Coronavirus cases exceed 52.6 mn worldwide; US tops 1.40 lakh daily cases

Coronavirus cases exceed 52.6 mn worldwide; US tops 1.40 lakh daily cases

New Delhi (NVI): More than 52.6 million people around the world have been confirmed to have the coronavirus, while the death toll is nearing 12,92,279, according to the Johns Hopkins University tally. Over 34.1 million patients have recovered from the deadly disease globally.

US again confirmed its highest 24 hours total to date – with a world record of 1,43,231 cases confirmed in one day.

With this, the number of coronavirus cases in the US have crossed 10.5 million while the number of fatalities have surpassed 2.42 lakh in the country.

Meanwhile, Brazil’s coronavirus infections have surged past 5.78 million while the number of deaths have exceeded 1,64,000.

New Zealand reopened downtown Auckland on Friday after contact tracing of a new coronavirus case revealed it was linked to a known case from a border isolation facility, reversing an earlier call for people to work from home.

Japan reported 1,660 infections on Thursday – including 393 in Tokyo – beating the previous record set in early August.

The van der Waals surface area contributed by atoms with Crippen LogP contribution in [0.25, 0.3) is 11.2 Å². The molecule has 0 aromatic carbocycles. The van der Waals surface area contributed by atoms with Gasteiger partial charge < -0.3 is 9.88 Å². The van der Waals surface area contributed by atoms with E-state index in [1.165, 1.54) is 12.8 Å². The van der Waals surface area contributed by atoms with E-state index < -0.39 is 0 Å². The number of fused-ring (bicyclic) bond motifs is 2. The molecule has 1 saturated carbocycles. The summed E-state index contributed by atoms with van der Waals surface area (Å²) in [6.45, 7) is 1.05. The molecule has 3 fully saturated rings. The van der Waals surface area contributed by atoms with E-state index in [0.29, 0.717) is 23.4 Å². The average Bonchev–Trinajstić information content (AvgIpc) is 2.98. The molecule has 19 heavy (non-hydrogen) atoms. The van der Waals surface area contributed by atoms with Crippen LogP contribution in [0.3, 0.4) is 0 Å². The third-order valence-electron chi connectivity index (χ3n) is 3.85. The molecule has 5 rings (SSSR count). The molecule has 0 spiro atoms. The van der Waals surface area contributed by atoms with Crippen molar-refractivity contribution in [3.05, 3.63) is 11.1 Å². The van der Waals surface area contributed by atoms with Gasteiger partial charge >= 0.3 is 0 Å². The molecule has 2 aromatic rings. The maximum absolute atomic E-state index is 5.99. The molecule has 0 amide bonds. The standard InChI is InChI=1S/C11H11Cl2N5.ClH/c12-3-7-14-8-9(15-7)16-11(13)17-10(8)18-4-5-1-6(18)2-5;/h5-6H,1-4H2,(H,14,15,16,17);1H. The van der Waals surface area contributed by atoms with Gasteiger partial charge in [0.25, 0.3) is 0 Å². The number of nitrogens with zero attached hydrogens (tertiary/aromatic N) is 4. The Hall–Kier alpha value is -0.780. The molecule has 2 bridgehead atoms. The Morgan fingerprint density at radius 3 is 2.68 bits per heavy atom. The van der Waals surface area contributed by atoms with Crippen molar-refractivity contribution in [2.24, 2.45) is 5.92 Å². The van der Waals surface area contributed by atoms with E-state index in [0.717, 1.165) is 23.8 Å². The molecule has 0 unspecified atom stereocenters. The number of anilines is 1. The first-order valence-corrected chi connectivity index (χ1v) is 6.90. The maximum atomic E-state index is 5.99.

Japan’s prime minister, Yoshihide Suga, has said there is no need to declare a second state of emergency after the country recorded a record number of daily coronavirus cases.

Britain hit a new daily high of 33,470 confirmed coronavirus cases on Thursday.

An increase of 10,520 more positive cases were reported on Wednesday and pushed the total number of cases in the UK to nearly 1.3 million.

Portugal announced an expansion of a nightly curfew and weekend lockdown already in place across more than 100 municipalities to a further 77 areas as it scrambles to contain the spread of the coronavirus pandemic.

Italy recorded 636 Covid-related deaths over the past 24 hours – its highest daily figure since April 6. The number of new infections also rose by more than 5,000 compared with Wednesday – up from 32,961 to 37,978. The northern region of Lombardy remains the hardest-hit area.